As a state with cool weather and a lot of sun, Nebraska is an ideal location for solar-energy installations. Michael Shonka, the founder and president of Omaha-based Solar Heat and Electric, has been in the solar industry for over 30 years. In 2013, he installed a 25-kilowatt solar power installation on a center pivot for the first time. Since then, he has installed a number of other water pumping applications. In this interview with Irrigation Leader Managing Editor Joshua Dill, Mr. Shonka discusses why solar power is a wise investment for irrigators, how it helps the environment, and the ways in which solar power stands to benefit Nebraska’s energy futur
Joshua Dill: Please tell us about your professional background.
Michael Shonka: I started in solar in 1983 at the encouragement of my father. We worked with solar-thermal at that time—warm air and hot water systems. That was the predominant technology in the 1980s, especially because there was a 40 percent tax credit available at the time. Once the tax credit expired under the Reagan administration, the entire solar industry imploded and almost completely disappeared by the end of 1986. I continued to work in the solar field, installing the occasional system and doing repairs, but I also took on other positions. I went into the telecom industry and stayed there until about 1998; then I transitioned back to solar full time. I’ve essentially been working in the solar industry for over 30 years.
The technology in the 1980s was predominantly solar-thermal. The hot-water controllers, pumps, and solar collectors used in solar-thermal energy have not changed significantly in design since then. Some initial solar-electric systems existed back in the 1980s as well, but those have been developed continuously since that time because of advances in the basic sciences, physics, and chemistry. There were developments in the materials in the United States and developments in manufacturing methods that were made in Germany during their solar revolution in the late 1990s and early 2000s. In the late 1990s, I installed a system in my home in preparation for Y2K—it was one of my subspecialty areas at the phone company to vet all our vendors for Y2K—and I was amazed at how much the technology had evolved. Photovoltaics (PV) have become the dominant force since that time.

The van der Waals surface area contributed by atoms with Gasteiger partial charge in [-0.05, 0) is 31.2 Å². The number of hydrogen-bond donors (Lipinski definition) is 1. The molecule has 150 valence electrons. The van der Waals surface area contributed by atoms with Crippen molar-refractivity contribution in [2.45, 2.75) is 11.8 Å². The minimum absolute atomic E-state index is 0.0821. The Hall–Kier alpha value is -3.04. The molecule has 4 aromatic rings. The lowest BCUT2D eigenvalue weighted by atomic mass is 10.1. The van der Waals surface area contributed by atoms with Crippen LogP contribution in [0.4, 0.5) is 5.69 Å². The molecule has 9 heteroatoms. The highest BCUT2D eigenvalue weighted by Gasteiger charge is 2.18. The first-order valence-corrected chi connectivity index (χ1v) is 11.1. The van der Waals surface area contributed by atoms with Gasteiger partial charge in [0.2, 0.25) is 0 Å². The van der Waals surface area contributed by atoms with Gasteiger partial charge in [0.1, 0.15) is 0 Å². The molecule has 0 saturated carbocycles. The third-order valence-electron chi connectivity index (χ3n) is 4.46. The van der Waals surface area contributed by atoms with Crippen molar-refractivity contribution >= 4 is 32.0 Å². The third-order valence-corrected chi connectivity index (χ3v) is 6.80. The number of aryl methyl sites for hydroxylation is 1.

The solar industry really began picking up in the United States with the Asian invasion of modules around 2010. In the Midwest, we are about 3–5 years behind anything that happens on the coasts, whether it’s a fashion statement or a technology—it just takes a while to get to the middle of the country—and so 2013 was when I designed and installed the first solar-assisted center pivot at a client’s farm. I had been installing a lot of solar grid tie-in systems prior to that, but this was the first 25-kilowatt system I had installed on a pump. This is a grid-tied system, not an off-grid one, and we selected this particular site because the electrical infrastructure was easily accessible, right next to the pump and the transformer. We installed 100 solar modules. In terms of layout, we spread the racks out a bit to reduce wind load, because there is no windbreak at the site and the owners often get winds in excess of 40, 60, or 80 miles an hour. The system is resisting the winds without a problem and has continued to operate virtually maintenance free since then. Their initial return on investment has been paid off at this point: After about 5 pumping seasons, they recovered their initial investment with the aid of tax depreciation and tax credits. It’s been a good investment for them.
I was motivated to install this system because I come from a farm family myself; my father sold center pivots and did a lot of farming. We had one of the largest farm operations in the state back in the 1980s: In fact, we did about a third of Cracker Jack popcorn’s production for a decade.
Since then, I have since installed a number of similar water pumping applications, as well as other larger-scale community solar-electric installations.
Joshua Dill: Tell me about your company.